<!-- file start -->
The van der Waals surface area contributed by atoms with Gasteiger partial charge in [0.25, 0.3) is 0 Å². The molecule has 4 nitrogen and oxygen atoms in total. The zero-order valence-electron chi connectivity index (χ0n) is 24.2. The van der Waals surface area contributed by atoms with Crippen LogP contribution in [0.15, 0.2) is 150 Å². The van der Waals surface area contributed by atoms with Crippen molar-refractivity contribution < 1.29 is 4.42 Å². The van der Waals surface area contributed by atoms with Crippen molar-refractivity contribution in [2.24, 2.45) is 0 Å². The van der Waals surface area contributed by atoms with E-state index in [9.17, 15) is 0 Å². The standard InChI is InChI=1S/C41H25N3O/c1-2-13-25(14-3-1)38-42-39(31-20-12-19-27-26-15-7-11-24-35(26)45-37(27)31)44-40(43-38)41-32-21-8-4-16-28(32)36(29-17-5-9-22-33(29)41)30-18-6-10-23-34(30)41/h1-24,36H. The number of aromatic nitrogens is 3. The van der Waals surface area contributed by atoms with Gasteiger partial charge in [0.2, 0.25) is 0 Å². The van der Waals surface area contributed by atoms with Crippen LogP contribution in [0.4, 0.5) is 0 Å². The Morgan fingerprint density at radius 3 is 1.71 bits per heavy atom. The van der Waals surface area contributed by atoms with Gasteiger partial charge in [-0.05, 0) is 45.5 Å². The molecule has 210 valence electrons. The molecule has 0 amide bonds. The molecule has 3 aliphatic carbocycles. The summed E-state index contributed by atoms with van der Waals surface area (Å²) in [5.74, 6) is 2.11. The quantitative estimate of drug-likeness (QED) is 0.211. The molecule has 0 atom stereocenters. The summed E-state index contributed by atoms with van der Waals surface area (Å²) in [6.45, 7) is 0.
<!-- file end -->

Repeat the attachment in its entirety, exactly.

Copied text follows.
The van der Waals surface area contributed by atoms with Gasteiger partial charge in [0.25, 0.3) is 0 Å². The molecule has 4 nitrogen and oxygen atoms in total. The zero-order valence-electron chi connectivity index (χ0n) is 24.2. The van der Waals surface area contributed by atoms with Crippen LogP contribution in [0.15, 0.2) is 150 Å². The van der Waals surface area contributed by atoms with Crippen molar-refractivity contribution < 1.29 is 4.42 Å². The van der Waals surface area contributed by atoms with Crippen molar-refractivity contribution in [2.24, 2.45) is 0 Å². The van der Waals surface area contributed by atoms with E-state index in [9.17, 15) is 0 Å². The standard InChI is InChI=1S/C41H25N3O/c1-2-13-25(14-3-1)38-42-39(31-20-12-19-27-26-15-7-11-24-35(26)45-37(27)31)44-40(43-38)41-32-21-8-4-16-28(32)36(29-17-5-9-22-33(29)41)30-18-6-10-23-34(30)41/h1-24,36H. The number of aromatic nitrogens is 3. The van der Waals surface area contributed by atoms with Gasteiger partial charge in [0.2, 0.25) is 0 Å². The van der Waals surface area contributed by atoms with Crippen LogP contribution in [0.4, 0.5) is 0 Å². The Morgan fingerprint density at radius 3 is 1.71 bits per heavy atom. The van der Waals surface area contributed by atoms with Gasteiger partial charge in [-0.05, 0) is 45.5 Å². The molecule has 210 valence electrons. The molecule has 0 amide bonds. The molecule has 3 aliphatic carbocycles. The summed E-state index contributed by atoms with van der Waals surface area (Å²) in [5.74, 6) is 2.11. The quantitative estimate of drug-likeness (QED) is 0.211. The molecule has 0 atom stereocenters. The summed E-state index contributed by atoms with van der Waals surface area (Å²) in [6.45, 7) is 0.